ID: So you’d describe yourself as a conviction politician?

DC: Yes I would.  Because my conviction was that the Conservative Party needed to reconnect with its compassionate conservative roots and have more to say about social policy and be a nation party, some people took that to mean that it must be poll-driven. It wasn’t. So  I am a conviction politician. It is a misconception that people have but it’s not the most worrying thing in the world.

ID: Do you think the BNP are a left wing party? And do you think they should be ignored or actively taken on?

DC: I think the first thing to do is recognize that it is an excrescence rather than a party. Don’t ever run towards it, but the way to defeat it is to campaign actively on the ground. Pavement politics. People turn to extreme parties if they think they have been forgotten by the mainstream parties. That doesn’t mean running towards issues they are campaigning on, it means running towards the people that they are talking to and showing you are listening to their concerns, taking up their issues and working for them. You have to show that no part of the country, no part of your constituency, no ward, that no housing estate is forgotten. That’s the key thing. Eric Pickles is an expert on this and has helped teach me this lesson.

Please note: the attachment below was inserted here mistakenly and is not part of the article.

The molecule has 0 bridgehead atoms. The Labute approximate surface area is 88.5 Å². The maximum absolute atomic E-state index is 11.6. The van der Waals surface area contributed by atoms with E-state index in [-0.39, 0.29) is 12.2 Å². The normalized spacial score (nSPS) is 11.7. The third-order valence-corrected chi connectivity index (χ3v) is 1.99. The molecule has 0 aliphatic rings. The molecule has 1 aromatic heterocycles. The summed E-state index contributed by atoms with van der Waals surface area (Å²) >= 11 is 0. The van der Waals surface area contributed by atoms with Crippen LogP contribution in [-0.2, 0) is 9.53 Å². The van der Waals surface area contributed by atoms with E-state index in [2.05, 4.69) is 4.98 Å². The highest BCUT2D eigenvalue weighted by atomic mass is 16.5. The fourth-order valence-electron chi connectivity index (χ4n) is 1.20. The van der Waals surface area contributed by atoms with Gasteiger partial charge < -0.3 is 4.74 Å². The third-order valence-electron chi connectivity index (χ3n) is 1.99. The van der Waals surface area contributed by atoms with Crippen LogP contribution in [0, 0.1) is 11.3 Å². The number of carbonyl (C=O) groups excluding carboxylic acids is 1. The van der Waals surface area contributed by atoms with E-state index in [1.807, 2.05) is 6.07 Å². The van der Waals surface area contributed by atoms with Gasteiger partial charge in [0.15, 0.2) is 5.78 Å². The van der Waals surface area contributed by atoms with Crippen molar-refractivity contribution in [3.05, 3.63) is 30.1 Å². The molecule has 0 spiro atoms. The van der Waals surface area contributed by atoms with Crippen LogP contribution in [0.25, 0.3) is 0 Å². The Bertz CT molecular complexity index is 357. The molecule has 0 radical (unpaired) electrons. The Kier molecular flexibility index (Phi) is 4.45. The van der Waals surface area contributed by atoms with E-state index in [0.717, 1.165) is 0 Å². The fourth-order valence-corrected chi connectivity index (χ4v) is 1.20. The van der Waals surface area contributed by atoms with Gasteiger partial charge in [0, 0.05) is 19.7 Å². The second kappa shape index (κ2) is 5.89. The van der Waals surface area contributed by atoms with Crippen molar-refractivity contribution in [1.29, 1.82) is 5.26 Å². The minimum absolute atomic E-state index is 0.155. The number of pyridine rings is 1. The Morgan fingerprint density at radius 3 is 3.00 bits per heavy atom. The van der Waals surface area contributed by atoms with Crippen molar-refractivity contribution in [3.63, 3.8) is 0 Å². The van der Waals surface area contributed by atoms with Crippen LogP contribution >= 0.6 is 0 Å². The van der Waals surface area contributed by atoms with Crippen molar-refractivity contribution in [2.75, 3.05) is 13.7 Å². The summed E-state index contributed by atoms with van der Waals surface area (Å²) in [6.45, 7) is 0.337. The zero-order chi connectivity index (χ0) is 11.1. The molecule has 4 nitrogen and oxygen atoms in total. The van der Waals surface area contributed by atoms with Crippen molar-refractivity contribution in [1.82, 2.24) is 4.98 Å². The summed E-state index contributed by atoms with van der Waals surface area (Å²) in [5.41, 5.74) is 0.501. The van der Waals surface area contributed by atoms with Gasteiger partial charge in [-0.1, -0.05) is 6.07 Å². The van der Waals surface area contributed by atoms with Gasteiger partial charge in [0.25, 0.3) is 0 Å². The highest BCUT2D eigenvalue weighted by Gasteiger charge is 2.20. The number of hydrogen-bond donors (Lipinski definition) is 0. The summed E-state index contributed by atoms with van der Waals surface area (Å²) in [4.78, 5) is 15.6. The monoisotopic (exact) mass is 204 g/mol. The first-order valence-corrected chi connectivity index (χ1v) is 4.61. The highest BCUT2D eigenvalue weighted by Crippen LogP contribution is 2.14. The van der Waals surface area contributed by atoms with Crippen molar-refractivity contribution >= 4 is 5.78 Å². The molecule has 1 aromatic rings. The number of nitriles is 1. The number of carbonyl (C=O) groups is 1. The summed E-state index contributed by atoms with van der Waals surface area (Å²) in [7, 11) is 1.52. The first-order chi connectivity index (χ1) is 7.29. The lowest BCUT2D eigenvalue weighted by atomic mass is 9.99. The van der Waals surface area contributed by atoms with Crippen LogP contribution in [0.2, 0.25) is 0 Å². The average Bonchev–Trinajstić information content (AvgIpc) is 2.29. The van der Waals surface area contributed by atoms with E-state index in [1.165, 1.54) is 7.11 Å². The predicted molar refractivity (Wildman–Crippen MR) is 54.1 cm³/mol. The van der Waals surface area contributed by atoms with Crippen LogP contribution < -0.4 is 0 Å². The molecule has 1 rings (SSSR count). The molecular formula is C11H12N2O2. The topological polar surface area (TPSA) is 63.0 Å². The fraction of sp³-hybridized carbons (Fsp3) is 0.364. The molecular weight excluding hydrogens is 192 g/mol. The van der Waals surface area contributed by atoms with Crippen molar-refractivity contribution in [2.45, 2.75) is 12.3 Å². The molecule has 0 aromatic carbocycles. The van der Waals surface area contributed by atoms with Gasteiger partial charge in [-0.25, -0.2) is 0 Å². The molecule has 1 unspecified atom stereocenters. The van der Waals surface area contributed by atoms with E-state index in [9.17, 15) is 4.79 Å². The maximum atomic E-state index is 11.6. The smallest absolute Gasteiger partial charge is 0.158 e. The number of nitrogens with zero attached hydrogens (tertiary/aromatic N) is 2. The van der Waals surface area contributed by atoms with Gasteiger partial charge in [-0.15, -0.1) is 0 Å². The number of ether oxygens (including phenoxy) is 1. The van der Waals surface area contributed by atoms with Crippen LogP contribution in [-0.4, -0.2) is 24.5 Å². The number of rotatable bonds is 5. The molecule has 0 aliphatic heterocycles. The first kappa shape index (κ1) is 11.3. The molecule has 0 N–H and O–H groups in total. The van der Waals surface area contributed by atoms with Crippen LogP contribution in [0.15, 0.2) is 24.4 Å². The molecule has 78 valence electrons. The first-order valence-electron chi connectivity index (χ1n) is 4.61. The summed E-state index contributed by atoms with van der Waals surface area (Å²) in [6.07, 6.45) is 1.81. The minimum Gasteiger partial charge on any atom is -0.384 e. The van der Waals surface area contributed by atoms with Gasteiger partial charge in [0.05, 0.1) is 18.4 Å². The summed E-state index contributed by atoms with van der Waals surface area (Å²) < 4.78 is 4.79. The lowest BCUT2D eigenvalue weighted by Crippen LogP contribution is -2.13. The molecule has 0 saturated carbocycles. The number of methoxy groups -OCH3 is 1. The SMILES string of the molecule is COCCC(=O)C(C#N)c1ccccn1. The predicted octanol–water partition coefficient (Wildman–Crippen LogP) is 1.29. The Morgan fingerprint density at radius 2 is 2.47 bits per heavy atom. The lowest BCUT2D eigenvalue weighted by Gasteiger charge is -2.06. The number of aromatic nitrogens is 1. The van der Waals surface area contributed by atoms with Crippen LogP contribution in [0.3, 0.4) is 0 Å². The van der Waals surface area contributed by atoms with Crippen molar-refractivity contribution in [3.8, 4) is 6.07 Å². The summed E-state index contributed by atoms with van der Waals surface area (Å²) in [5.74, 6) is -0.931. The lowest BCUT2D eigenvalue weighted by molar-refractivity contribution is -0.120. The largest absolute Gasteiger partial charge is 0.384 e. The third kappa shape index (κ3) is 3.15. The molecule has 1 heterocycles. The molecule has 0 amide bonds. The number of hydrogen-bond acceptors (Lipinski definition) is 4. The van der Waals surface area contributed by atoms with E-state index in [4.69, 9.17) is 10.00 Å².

ID: Do you think it is time to show UKIP a bit of love and attract some of their voters at the European elections?